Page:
Disk partitioning, sometimes known as disk slicing, is used to divide a data storage device into multiple sections, or partitions. There are numerous reasons to do this, from simply organizing the files and directories on a large hard drive to running multiple operating systems on a single drive, and some partitions can even be made to span over multiple drives within a single system.
But what exactly is a disk partition? More importantly, how are disk partitions commonly used in modern computing?
Master Boot Record (MBR) & GUID Partition Table (GPT)
Some earlier operating systems (OS), including DOS, Windows, and some iterations of Linux, relied on a master boot record (MBR) to locate your system's OS and load the necessary resources into memory. Due to technical limitations, however, it was eventually replaced by the GUID Partition Table (GPT).
The GPT is compatible with all modern operating systems. It serves a very similar function to the MBR in older configurations. Both use logical block addressing (LBA) to store and retrieve data blocks within a partition or hard drive.
Boot Partition & System Partition
While both of these partitions are critical to the normal functionality of nearly any modern computer, there are conflicting definitions for each one. Generally speaking, the boot partition is generally takes the form of a primary partition that is responsible for storing the system's boot loader. Conversely, the system partition essentially contained the directory and files that are used by your computer's OS.
Microsoft, however, considers the system partition as the preferred means of storing the boot loader. Likewise, their boot partition is used to store the operating system directory and its files.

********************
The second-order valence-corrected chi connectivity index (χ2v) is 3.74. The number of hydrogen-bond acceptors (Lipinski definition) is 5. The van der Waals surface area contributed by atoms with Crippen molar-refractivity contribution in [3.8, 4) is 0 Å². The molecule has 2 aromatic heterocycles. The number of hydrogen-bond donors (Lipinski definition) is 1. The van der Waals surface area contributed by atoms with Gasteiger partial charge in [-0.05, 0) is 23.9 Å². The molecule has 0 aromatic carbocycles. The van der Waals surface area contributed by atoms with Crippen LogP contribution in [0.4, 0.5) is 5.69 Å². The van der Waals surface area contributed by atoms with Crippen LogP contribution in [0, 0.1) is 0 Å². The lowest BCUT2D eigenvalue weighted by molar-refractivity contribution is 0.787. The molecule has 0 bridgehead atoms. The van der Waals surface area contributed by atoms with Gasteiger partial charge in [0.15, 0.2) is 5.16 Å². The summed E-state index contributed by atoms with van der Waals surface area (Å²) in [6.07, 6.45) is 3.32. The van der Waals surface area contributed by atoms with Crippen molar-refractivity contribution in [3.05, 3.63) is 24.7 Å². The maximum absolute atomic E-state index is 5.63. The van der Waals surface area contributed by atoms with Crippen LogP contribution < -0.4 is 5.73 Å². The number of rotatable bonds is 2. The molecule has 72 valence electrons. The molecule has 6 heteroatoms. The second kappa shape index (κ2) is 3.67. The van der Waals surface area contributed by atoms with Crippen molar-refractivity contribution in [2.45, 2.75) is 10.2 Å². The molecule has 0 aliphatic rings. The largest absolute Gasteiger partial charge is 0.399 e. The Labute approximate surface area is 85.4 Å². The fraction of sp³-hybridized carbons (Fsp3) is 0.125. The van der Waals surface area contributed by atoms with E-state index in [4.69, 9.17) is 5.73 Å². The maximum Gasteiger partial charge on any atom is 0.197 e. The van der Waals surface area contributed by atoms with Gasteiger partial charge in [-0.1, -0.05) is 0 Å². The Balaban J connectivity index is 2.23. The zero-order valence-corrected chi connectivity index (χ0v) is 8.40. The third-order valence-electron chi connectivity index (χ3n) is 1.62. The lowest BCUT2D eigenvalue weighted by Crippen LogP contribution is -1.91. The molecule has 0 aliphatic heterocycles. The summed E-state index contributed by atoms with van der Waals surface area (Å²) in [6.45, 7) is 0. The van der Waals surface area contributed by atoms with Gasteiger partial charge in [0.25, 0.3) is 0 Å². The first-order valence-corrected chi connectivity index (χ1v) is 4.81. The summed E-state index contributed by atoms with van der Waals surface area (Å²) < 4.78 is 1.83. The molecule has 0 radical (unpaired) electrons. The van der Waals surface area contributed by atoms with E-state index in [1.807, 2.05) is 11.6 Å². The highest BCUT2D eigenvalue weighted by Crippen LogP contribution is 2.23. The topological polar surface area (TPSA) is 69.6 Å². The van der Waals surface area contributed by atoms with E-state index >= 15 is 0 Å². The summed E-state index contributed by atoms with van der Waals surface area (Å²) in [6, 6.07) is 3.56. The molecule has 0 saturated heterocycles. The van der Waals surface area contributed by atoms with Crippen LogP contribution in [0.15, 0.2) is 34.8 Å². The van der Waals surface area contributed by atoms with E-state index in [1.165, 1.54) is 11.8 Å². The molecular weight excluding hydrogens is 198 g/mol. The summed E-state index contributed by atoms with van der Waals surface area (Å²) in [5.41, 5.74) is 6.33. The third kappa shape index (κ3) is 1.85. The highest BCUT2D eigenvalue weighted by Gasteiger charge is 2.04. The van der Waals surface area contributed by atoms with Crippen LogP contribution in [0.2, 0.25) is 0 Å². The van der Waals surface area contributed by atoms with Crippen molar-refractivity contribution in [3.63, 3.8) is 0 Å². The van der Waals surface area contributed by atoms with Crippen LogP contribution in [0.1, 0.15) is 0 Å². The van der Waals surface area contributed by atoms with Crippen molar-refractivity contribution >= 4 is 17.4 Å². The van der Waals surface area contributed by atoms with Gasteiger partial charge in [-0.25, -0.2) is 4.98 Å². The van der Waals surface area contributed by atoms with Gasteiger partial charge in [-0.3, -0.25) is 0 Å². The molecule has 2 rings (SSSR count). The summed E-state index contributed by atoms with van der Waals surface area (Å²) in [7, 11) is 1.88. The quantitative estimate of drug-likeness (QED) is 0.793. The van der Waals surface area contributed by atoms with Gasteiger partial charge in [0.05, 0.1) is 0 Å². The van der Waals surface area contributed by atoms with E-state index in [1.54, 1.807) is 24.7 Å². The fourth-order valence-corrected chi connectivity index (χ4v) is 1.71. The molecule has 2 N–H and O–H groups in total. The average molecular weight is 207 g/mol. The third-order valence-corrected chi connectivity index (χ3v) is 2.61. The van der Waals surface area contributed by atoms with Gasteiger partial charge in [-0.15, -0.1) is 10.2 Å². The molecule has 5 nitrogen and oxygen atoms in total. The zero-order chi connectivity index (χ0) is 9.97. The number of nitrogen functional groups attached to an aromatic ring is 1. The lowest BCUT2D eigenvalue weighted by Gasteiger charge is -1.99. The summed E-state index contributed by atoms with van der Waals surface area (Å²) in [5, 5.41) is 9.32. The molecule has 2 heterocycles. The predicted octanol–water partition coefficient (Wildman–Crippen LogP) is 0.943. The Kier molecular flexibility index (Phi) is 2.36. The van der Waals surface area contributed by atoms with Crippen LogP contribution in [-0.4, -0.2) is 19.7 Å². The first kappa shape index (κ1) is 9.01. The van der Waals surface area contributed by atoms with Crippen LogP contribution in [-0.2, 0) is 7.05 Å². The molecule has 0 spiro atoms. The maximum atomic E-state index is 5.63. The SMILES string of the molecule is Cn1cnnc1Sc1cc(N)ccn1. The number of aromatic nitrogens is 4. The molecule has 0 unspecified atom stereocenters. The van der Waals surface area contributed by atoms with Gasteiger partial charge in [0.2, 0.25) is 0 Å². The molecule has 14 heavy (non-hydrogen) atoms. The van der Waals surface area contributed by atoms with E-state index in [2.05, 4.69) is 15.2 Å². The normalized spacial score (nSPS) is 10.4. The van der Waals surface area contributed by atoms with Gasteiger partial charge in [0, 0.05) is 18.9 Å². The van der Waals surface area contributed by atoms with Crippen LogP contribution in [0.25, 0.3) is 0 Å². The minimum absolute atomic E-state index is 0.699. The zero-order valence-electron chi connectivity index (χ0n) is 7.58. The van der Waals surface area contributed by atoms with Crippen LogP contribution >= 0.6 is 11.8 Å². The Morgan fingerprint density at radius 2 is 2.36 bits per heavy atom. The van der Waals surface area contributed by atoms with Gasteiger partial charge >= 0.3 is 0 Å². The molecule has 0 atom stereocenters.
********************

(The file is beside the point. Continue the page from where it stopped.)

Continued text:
In most applications, a primary partition is only necessary on a bootable drive. As such, it contains only one file system. When using a drive strictly for additional data storage, most users would benefit from the simplicity and ease-of-use of an extended partition.
When using the GPT configuration, all partitions are considered primary partitions. Instead of using extended partitions, GPT has virtually no limit on the number of primary partitions and, as a result, extended and logical partitions are rendered moot.
Extended Partition & Logical Partition
Modern HDDs can only contain one extended partition. However, the extended partition can be further split into logical partitions as needed. When this is done in some older operating systems, like early iterations of DOS and Windows, the new logical partitions are automatically assigned a unique drive letter upon creation.
Although it resembles a completely separate drive within the OS, and it's even treated as such in many instances, it's really just a virtualized drive within the physical hard drive's sole extended partition.
Using Partitions to Your Advantage
Partitions can be used for a variety of reasons. In personal computing, partitioning is generally reserved for file organization. Some might use separate partitions to run different operating systems, but this is generally done by advanced users. In an enterprise or multi-user setting, however, partitioning is a great way to maximize system scalability, optimize system performance, and improve data availability.
You may read more about disk partitioning in Wikipedia: Disk partitioning.